Carlie has left puppyhood. She is now a tweenie (about to be a full teenager), as my sister calls her. And in this next phase of development of energy, body and drive, Carlie is now ‘testing the answers’ as our trainers remind us. Well, maybe. But some days it feels as though I’m the one being tested. Please just wait until I get this email sent before you chew the phone cord. Just rest a bit more so I can get my paperwork and scheduling done. Really, can’t you wait a bit longer until you seek games to play, eat the cat food or chew on the crystals in my room? Just give me 20 more minutes!
I look around and notice all the highly attractive ways that could keep a tweenie Carlie engaged and stimulated while I work. However, these stimulants, left unchecked, would create a path of destruction I would need to clean up, repair or replace! No thanks. So I get up and put the cat food away, telling my cat I will return his food to its rightful spot when I finish working (sometimes I forget and then my cat firmly reminds me of my serious neglect!). I gather the chew toys Carlie can have and close any doors that lead to areas where Kleenex can be shredded, food eaten and kitty litter snooped through.
It reminds me of life. I have a plan. I have a purpose and it looks great on paper. Then living in relationships happens. People die. People have babies. People get sick. Events occur. People change their heart and I’m left with a gap between where I am and where I want to be. Now what?
Carlie is a tweenie seeking independence and exploring her creative problem-solving capability. It’s a given. No use fighting it. Human children become teenagers who test their parents’ responses, their answers, their values. It’s a given. No use fighting it. With Carlie we are accounting for her need to challenge her strength, her boundaries and her power of movement.
“Tweenie looking for twouble!” my sister calls out with a laugh as we sit down for dinner. Anticipate the obstacles. Anticipate the gaps and be proactive. “Carlie, I say, ‘let’s spray bitter apple on this wooden gate you like to chew on. Then let’s tether you to this chair and put you on your bed. Now you can relax while we eat.”
Simple act to do. Yet, we have to do it EVERY meal, a consistent action on our part until she learns this is the behaviour we want while we eat. That way, I’m not getting up in the middle of the meal and re-directing her creative activity of chewing at the wooden gate while we eat. I don’t like eating cold food. Even when I know this, I still have to make myself do the actions at times so I can eat in peace. Well, maybe even though she is teething, this meal she won’t go to that wooden gate and chew, I think to myself. And maybe the sun won’t come up tomorrow either, I remind myself. Preparing for the obstacle and having a plan saves me an enormous amount of frustration and anger. It has also increased my capacity to be kind to myself and others, and in this case, Carlie.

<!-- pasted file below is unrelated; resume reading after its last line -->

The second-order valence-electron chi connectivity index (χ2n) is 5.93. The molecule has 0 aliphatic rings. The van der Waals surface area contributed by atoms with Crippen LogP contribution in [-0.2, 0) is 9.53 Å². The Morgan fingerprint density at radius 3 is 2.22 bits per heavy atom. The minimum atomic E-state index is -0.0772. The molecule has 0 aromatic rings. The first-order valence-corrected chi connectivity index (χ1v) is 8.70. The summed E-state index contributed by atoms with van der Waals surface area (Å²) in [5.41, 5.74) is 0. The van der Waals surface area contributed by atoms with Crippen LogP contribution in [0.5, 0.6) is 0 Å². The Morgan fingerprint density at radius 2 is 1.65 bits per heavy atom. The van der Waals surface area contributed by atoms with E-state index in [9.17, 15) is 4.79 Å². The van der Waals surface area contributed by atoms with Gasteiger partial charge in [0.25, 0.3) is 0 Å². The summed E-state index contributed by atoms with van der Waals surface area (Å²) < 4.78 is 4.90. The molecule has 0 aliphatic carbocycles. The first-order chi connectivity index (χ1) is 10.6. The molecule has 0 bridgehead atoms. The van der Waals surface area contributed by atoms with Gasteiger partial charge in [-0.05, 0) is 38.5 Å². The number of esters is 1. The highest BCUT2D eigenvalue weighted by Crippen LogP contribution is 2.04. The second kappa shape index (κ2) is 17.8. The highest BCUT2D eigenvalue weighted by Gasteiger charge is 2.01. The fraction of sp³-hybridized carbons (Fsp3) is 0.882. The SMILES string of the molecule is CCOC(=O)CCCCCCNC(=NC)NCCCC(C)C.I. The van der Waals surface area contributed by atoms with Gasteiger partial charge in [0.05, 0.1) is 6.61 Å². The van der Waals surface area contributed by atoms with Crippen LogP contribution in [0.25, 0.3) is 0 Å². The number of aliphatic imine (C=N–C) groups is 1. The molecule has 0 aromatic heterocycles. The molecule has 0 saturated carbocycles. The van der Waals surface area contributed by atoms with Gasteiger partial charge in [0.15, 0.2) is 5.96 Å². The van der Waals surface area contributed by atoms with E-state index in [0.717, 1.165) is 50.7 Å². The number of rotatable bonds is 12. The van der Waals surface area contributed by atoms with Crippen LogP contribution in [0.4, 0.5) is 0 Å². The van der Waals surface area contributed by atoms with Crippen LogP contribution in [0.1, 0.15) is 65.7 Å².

I have a strong vision of what kind of relationship and behaviours I want with Carlie. I keep that clear in my heart and in my decisions about where and how and how often I include ‘learning opportunities’ and classes in our time together. I know what I know about dogs. I know what I had learned with Marzie, my previous dog. And I know there is so much more I don’t know. So why do this ‘relationship growing’ alone? Why would I struggle in developing this relationship because of lack of support? Why wouldn’t I get the coaching, the mentoring, the skills and knowledge needed to manifest my vision of our life together? Why would I leave the gaps and the obstacles to chance that they ‘will somehow get dealt with’ and not prepare for the inevitable life challenges? And why wouldn’t I get the ‘right’ support that meets the totality of my vision?
‘Tweenie looking for twouble!’ my sister kindly calls out at breakfast as Carlie begins to step over the line with Taz our tortoiseshell cat. A herding and prey breed, Carlie thinks Taz is a great playmate. However, their games and communication cues are totally different. Carlie wants to play ‘chase’, the best game. Taz wants to wander around and say ‘good morning’ to everyone. It’s a busy morning. Lots to do and get out the door. If I ignore this behaviour this morning, Carlie learns that the answers can vary day to day. I sabotage my vision.
I see the gap. I am aware of the need in the moment and the creative learning opportunity I need to find and practise right here, right now, 8am! I sit down on the floor with my breakfast, ball hidden in my hand, and tell her ‘that’s enough’ (which means stop getting into Taz’ space). She looks at me. Today she listens. She re-directs and comes to me. I bring the small ball out of hiding and toss it in a new pattern of retrieve. Wooweee! A new game of chase begins. Her joy returns and her independence is strengthened through a positive choice in how to direct her creative intelligence. It’s a new way to eat in peace.
©Shirley Lynn Martin
May 19, 2012